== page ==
An argument from the ethicist
Wool is a complicated fabric because shearing can be a humane, cruelty-free process when done the right way. Whereas wild sheep naturally shed their thick wooly coats in spring, domesticated sheep have been bred to have an unnaturally thick coat that never stops growing. So, for those sheep, shearing is critical: it allows them to better regulate their body temperature, it prevents parasites and infections, and it can give them greater mobility by preventing overgrowth. (Though, of course, if we didn't breed the sheep to have wool that never stops growing in the first place, the need to shear wouldn't exist).
But the reality of the wool industry is more troubling than a simple trim. Because profit is the primary motivator, shearers are typically paid by the volume of wool they produce — not by the number of hours they work. The result is a process that emphasizes speed, very often at the expense of the animal. Mulesing, the practice of skinning the flesh off of a sheep's hind quarters (without anesthesia) to combat flies is a prime example — but it goes beyond sanctioned practices, general violence is commonplace as well. Multiple undercover investigations by PETA, (most notably those done in 2014 and in 2018), surfaced video footage of widespread animal abuse, including kicking, stomping on, and punching the animals, inflicting blunt forced trauma, and causing gaping wounds to skin, ears and genitalia.  This is not to say that all shearers treat their animals this way — undoubtedly many are thoughtful caregivers. But commoditizing an animal unavoidably shifts a person's lens from 'I'm handling a life' to 'I'm handling a product and a paycheck' — a perspective hard-coated by the animal's eventual fate of being slaughtered for meat at the end of his or her product-bearing tenure (as is usually the case with sheep). This objectifying mentality is the underlying problem with all animal industries, and the reason violence surfaces in practices like shearing that should, in theory, be harmless.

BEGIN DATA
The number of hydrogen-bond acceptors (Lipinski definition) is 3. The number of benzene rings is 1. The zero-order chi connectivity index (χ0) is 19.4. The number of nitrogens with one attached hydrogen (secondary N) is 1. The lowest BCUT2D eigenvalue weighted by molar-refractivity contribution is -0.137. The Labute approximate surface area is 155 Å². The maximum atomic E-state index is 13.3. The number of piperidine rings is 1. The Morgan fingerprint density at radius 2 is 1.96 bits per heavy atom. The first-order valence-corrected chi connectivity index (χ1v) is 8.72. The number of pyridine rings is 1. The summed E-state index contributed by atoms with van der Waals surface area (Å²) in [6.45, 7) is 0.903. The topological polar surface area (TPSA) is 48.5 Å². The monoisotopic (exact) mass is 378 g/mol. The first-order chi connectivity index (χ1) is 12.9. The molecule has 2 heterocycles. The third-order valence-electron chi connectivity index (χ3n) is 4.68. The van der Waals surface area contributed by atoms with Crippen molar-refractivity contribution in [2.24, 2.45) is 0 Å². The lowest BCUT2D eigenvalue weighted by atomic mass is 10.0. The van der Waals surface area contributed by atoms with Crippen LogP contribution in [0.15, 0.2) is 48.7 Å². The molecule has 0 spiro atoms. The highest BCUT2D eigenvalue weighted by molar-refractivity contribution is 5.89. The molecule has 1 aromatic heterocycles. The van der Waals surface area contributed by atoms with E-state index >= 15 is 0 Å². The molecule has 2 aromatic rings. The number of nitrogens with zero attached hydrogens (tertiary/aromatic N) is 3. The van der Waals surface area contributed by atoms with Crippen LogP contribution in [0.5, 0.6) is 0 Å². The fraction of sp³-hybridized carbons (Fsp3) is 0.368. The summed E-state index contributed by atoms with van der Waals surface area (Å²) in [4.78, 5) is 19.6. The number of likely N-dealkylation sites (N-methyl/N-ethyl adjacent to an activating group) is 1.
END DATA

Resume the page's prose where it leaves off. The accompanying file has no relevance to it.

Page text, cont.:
An argument from the environmentalist
"An expansion of pastureland for goats used in the cashmere industry is the primary cause of the decline in Central Asian wild animal populations. Many of these animals native to China’s Tibetan plateau, Mongolia and India are already endangered."
The expansion of pastureland poses substantial environmental concerns, including deforestation and degradation of native species' habitats. A 2013 study titled, “Globalization of the Cashmere Market and the Decline of Large Mammals in Central Asia,”  published in the scientific journal, Conservation Biology, revealed that an expansion of pastureland for goats used in the cashmere industry is the primary cause of the decline in Central Asian wild animal populations. Many of these animals native to China’s Tibetan plateau, Mongolia and India are already endangered. 
Compounding those problems, as with all livestock industries, the wool industry leaves behind a major carbon footprint. In fact, according to a 2017 study on the relative environmental impact of a wide variety of materials used in the fashion industry, wool was one of the very worst (ranked fifth after leather, silk, cotton, and bast fiber) because of sheep's heavy greenhouse gas emissions. 
ConclusionPerhaps there was a time when using animals to create textiles was the only and best option. But we're past that — well, we're not, but we should be. We have incredible synthetic alternatives and the looming commercialization of lab-grown biofabrics. With the incumbent industry utilizing millions of acres of land around the world, producing immeasurable toxic waste and carbon emissions, and causing suffering to billions of living creatures, doesn't the alternative sound more appealing?
 PETA,"PETA's Seventh Wool Expose: Sheep Still Hit, Kicked, Cut, Thrown," 2018.
 Conservation Biology, "Globalization of the Cashmere Market and the Decline of Large Mammals in Central Asia," July 2013.
 One Green Planet, "Central Asian Animals are Becoming Victims of Fashion," 2013.
 Global Fashion Agenda and Boston Consulting Group, "2017 Pulse of the Fashion Industry."